The Netherlands: Maastricht coffee shops drop plans for biometric security system

Observing the world of cannabis

The Netherlands: Maastricht coffee shops drop plans for biometric security system

Plans for a biometric security system in cannabis-selling coffee shops in the Dutch town of Maastricht have been dropped - but they're still going to be taking smokers' fingerprints when they buy their stash. Cannabis smokers in the Dutch town of Maastricht can breathe a bit easier. A proposed biometric security system the town's 15 coffee shops had planned on installing this summer has been changed due to its expense and threats to customer privacy. Initially, the Maastricht coffee shop union's new security system required a customer to register and submit to face and fingerprint scans, which would have been stored in an electronic database. Despite the clear threat to customer privacy that the new system presented, the coffee shops felt it was the only way to protect their businesses from the stiff government penalties against selling more than the legal daily limit per customer, or selling to minors. Marc Josemans, who has owned the Maastricht coffee shop Easy Going for 23 years, told Spiegel online that if a shop is caught violating these rules, it is forced to close for three months. A second infraction means a six-month hiatus, and a third would close the shop for good. In contrast, according to Josemans, a bartender caught selling to
minors is charged a fine of a mere €360 ($483). With 27 employees at his shop, Josemans, who is also the head of the town's coffee shop union, decided that even though these penalties are "completely out of proportion" to the crime, it was better to start working with the system than risk such stiff penalties. A security system was the only option, he says. But, he says the biometric system turned out to be too complex, too expensive (at about €150,000 per shop) and too invasive to customer
privacy. The shops will still install a security system, but it will no longer store customers' personal and physical data. The new system, set to start in September, will cost each shop between €50,000 and €60,000 and will be able to check more than 1,200 types of identification. Additionally, shops will take customers' fingerprints, which will be thrown out at the end of each day. Though several other shops in Maastricht declined to answer SPIEGEL ONLINE's questions, Josemans says they're all installing the new system voluntarily. Josemans acknowledges that shops will lose business, but only in the beginning. "Don't worry, we make enough money, so that's not the worst thing," he says.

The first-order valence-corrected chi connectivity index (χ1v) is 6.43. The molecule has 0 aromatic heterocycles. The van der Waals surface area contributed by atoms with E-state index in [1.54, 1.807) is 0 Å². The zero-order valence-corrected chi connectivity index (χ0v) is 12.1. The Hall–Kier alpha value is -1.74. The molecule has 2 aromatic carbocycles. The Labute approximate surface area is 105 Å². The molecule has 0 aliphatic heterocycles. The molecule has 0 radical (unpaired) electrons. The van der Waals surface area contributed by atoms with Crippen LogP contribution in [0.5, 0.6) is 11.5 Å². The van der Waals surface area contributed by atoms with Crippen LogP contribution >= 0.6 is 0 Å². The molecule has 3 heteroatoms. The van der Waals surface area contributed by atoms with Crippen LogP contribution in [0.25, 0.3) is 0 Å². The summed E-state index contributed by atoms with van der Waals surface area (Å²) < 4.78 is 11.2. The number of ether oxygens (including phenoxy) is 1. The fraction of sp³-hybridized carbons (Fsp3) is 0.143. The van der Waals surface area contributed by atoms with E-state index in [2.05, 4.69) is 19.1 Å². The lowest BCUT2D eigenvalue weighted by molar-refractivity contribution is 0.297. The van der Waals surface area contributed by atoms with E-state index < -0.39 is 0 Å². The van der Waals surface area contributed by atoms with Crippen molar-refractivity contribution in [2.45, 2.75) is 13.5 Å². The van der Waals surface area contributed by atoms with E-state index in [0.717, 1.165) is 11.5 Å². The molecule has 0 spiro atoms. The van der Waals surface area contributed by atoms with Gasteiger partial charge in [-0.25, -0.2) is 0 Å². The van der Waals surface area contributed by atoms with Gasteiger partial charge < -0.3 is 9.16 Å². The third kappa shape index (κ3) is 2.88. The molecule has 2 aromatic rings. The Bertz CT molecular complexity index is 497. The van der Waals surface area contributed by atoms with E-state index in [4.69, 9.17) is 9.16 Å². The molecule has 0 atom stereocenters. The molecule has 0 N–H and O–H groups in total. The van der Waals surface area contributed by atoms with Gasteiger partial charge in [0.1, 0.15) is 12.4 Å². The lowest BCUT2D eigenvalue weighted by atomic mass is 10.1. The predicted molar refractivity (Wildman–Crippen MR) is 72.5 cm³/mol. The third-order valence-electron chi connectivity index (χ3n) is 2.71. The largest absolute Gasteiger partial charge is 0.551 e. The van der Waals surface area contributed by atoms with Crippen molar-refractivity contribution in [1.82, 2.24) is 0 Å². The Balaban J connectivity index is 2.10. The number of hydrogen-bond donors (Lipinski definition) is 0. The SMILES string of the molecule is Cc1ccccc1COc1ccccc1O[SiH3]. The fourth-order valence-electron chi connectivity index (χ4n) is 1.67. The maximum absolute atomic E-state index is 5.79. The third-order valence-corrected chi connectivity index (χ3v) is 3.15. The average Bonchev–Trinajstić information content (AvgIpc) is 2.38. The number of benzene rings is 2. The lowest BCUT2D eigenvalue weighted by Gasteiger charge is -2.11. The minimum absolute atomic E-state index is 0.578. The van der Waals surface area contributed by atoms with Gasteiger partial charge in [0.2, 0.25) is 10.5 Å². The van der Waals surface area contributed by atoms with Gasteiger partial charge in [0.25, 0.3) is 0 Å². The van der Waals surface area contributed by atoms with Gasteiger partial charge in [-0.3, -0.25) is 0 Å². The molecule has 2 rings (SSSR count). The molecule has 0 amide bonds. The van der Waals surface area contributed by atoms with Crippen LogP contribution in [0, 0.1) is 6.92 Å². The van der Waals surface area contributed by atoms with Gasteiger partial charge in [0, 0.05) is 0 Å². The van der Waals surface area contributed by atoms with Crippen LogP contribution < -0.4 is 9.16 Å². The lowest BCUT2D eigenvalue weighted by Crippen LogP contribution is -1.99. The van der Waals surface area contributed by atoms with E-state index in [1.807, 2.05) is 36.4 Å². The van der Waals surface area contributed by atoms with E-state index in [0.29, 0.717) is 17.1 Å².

USA: Bong Hits 4 Jesus loses in Supreme Court. The Supreme Court tightened limits on student speech, ruling against a high school student and his 14-foot-long "Bong Hits 4 Jesus" banner. Schools may prohibit student expression that can be interpreted as advocating drug use, Chief Justice John Roberts wrote for the court
in a 5-4 ruling. Joseph Frederick unfurled his homemade sign on a winter morning in as the Olympic torch made its way through Juneau, Alaska, en route to  the Winter Olympics in Salt Lake City. Frederick said the banner was a nonsensical message that he first saw  on a snowboard. He intended the banner to proclaim his right to say
anything at all. His principal, Deborah Morse, said the phrase was a pro-drug message that had no place at a school-sanctioned event. Frederick denied that
he was advocating for drug use. "The message on Frederick's banner is cryptic," Roberts said. "But  Principal Morse thought the banner would be interpreted by those  viewing it as promoting illegal drug use, and that interpretation is plainly a reasonable one." Morse suspended the student, prompting a federal civil rights lawsuit.

"Bong Hits 4 Jesus loses in Supreme Court, but keeps the fire burning."

Students in public schools don't have the same rights as adults, but  neither do they leave their constitutional protections at the schoolhouse gate, as the court said in a landmark speech-rights ruling from Vietnam era. The court has limited what students can do in subsequent cases,  saying they may not be disruptive or lewd or interfere with a  school's basic educational mission. Frederick, now 23, said he later had to drop out of college after his  father lost his job. The elder Frederick, who worked for the company  that insures the Juneau schools, was fired in connection with his son's legal fight, the son said. A jury recently awarded Frank Frederick $200,000 in a lawsuit he filed over his firing. Joseph Frederick pleaded guilty in 2004 to a misdemeanor charge of selling marijuana at Stephen F. Austin State University in
Nagodoches, Texas, according to court records.

United Nations: The UNODC Report 2007 shows global markets for illicit drugs remained largely stable in 2005-06.  "For almost all drugs - cocaine, heroin, cannabis and amphetamines - there are signs of overall stability, whether we speak of production, trafficking or consumption," the Executive Director of the United Nations Office on Drugs and Crime, Antonio Maria Costa, said. And the report once again puts cannabis on par with heroine and cocaine: “[…] cannabis, the world's most abused illicit drug, which was more potent than it had been a few decades ago. Its harmful characteristics were no longer very different from those of other plant-based drugs such as cocaine and heroin.”

The Greenish Warbler


July 2nd 2007

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